Oxalis 06, t. 79 fig. 1 (1794) APNI
Herb with stems developed only when plants growing in shade; bulbs ovoid, 5–15 mm long, often fusiform, deeply pitted and irregularly angled, tunics tough, reddish- to blackish-brown; bulbils formed in axils of scales along rhizome. Leaves basal, 3-(rarely 5-)foliolate; leaflets subsessile, variable, often dimorphic, obcordate to linear-emarginate, 4–10(–25) mm long, 3–7(–25) mm wide, shallowly bilobed, green, sometimes purplish below, glabrous to pubescent on both faces, margins ciliate, sinus to one-eighth leaflet length, lobes with rounded apices 2–5(–12) mm apart; petioles 1.5–5.5 cm long, sparsely hairy; stipules inconspicuous, membranous, to c. 1.5 mm long, abruptly tapering into petiole. Inflorescences basal, 1-flowered; peduncles longer than leaves, sparsely hairy. Sepals oblong to oblong-lanceolate, 4–8 mm long, glabrous to pilose, base with some retrorse hairs, margins ciliate, rarely with apical calli. Petals 10–15(–25) mm long, pale yellow to pale salmon-pink with fine dark red veins, usually a deeper yellow in throat. Capsule not developed in Australia. Flowers mainly mainly Aug.-Oct.
*GipP, *Gold, *OtP, *VVP. Currently known from Australia only in Victoria. Native to South Africa. Possibly a garden-escape, collected from northern and eastern Melbourne suburbs (e.g. Reservoir, Eltham, South Yarra), Geelong area, and north-central Victoria. Occuring in Themeda triandra dominated grassland on basalt-derived soil and dryish woodland on shallow soils (e.g. with Eucalyptus leucoxylon, E. melliodora, E. microcarpa. Locally common on shallow soils of road verges, even extending to the bitumen pavement.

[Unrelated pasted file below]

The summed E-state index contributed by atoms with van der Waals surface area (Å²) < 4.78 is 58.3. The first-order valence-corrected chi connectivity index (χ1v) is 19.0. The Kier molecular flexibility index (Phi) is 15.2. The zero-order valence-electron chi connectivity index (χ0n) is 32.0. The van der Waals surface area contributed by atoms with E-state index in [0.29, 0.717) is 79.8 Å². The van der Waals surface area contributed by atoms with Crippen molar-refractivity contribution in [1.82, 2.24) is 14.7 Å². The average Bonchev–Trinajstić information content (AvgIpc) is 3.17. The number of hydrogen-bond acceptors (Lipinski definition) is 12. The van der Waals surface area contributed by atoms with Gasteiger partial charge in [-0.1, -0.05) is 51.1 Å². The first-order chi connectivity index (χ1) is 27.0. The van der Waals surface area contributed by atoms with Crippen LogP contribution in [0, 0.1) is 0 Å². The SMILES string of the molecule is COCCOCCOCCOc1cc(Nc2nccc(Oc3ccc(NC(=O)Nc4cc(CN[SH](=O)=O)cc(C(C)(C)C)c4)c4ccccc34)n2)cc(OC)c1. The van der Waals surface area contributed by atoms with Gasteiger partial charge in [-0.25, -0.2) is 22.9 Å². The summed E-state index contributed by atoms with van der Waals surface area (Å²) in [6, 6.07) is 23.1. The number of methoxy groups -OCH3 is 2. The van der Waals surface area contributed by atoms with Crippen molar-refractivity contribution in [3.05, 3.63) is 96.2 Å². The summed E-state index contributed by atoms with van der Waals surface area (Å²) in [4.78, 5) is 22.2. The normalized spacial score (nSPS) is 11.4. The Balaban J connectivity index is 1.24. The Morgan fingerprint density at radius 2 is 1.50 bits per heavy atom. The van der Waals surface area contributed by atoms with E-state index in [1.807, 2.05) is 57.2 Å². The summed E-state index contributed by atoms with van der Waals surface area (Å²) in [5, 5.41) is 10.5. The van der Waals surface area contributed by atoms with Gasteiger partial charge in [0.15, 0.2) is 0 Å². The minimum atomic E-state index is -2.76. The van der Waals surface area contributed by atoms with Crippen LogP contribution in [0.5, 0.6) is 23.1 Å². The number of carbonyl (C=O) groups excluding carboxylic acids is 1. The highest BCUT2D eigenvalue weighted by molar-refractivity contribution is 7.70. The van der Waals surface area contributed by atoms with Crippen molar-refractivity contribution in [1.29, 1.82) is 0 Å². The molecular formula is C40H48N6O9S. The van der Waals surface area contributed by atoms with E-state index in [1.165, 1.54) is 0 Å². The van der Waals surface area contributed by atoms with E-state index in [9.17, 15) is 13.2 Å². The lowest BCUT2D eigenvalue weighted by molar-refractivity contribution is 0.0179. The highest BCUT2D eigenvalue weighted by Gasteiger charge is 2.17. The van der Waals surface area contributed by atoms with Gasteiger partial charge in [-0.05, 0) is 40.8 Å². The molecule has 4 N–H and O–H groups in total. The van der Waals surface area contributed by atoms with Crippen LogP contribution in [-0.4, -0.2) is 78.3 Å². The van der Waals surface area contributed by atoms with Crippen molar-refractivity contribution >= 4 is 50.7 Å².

Across its natural distribution, the flower colour in Oxalis obtusa varies from pink, reddish, yellow, pale yellow to orange. The plants in Victoria mostly have pale yellow to pale orange-fawn flowers.
|Bioregion||Occurrence status||Establishment means|
|Victorian Volcanic Plain||present||naturalised|